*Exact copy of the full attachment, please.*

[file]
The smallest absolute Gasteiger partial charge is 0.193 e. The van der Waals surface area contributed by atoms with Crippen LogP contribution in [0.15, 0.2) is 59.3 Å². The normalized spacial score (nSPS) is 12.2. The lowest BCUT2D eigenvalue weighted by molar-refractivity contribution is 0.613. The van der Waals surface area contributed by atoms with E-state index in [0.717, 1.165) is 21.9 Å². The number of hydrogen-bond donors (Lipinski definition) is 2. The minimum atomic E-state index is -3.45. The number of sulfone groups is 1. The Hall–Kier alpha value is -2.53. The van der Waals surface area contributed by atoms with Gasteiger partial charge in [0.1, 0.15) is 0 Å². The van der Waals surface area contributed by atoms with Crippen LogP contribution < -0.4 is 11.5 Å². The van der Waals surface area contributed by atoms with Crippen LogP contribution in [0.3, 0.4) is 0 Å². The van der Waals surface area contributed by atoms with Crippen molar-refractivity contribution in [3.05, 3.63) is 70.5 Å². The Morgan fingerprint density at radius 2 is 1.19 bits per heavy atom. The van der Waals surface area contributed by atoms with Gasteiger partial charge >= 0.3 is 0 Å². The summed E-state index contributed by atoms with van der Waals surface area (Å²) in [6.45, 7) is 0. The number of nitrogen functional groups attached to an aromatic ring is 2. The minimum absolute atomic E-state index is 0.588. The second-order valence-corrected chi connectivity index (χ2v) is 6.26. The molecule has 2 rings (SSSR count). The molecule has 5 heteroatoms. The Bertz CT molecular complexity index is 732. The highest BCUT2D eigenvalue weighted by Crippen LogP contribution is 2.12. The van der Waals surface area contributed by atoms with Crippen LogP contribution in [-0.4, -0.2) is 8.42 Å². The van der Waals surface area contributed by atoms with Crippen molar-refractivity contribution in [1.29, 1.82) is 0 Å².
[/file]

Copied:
The smallest absolute Gasteiger partial charge is 0.193 e. The van der Waals surface area contributed by atoms with Crippen LogP contribution in [0.15, 0.2) is 59.3 Å². The normalized spacial score (nSPS) is 12.2. The lowest BCUT2D eigenvalue weighted by molar-refractivity contribution is 0.613. The van der Waals surface area contributed by atoms with E-state index in [0.717, 1.165) is 21.9 Å². The number of hydrogen-bond donors (Lipinski definition) is 2. The minimum atomic E-state index is -3.45. The number of sulfone groups is 1. The Hall–Kier alpha value is -2.53. The van der Waals surface area contributed by atoms with Gasteiger partial charge in [0.1, 0.15) is 0 Å². The van der Waals surface area contributed by atoms with Crippen LogP contribution < -0.4 is 11.5 Å². The van der Waals surface area contributed by atoms with Crippen LogP contribution in [0.3, 0.4) is 0 Å². The van der Waals surface area contributed by atoms with Crippen molar-refractivity contribution in [3.05, 3.63) is 70.5 Å². The Morgan fingerprint density at radius 2 is 1.19 bits per heavy atom. The van der Waals surface area contributed by atoms with Gasteiger partial charge >= 0.3 is 0 Å². The summed E-state index contributed by atoms with van der Waals surface area (Å²) in [6.45, 7) is 0. The number of nitrogen functional groups attached to an aromatic ring is 2. The minimum absolute atomic E-state index is 0.588. The second-order valence-corrected chi connectivity index (χ2v) is 6.26. The molecule has 2 rings (SSSR count). The molecule has 5 heteroatoms. The Bertz CT molecular complexity index is 732. The highest BCUT2D eigenvalue weighted by Crippen LogP contribution is 2.12. The van der Waals surface area contributed by atoms with Crippen LogP contribution in [-0.4, -0.2) is 8.42 Å². The van der Waals surface area contributed by atoms with Crippen molar-refractivity contribution in [1.29, 1.82) is 0 Å².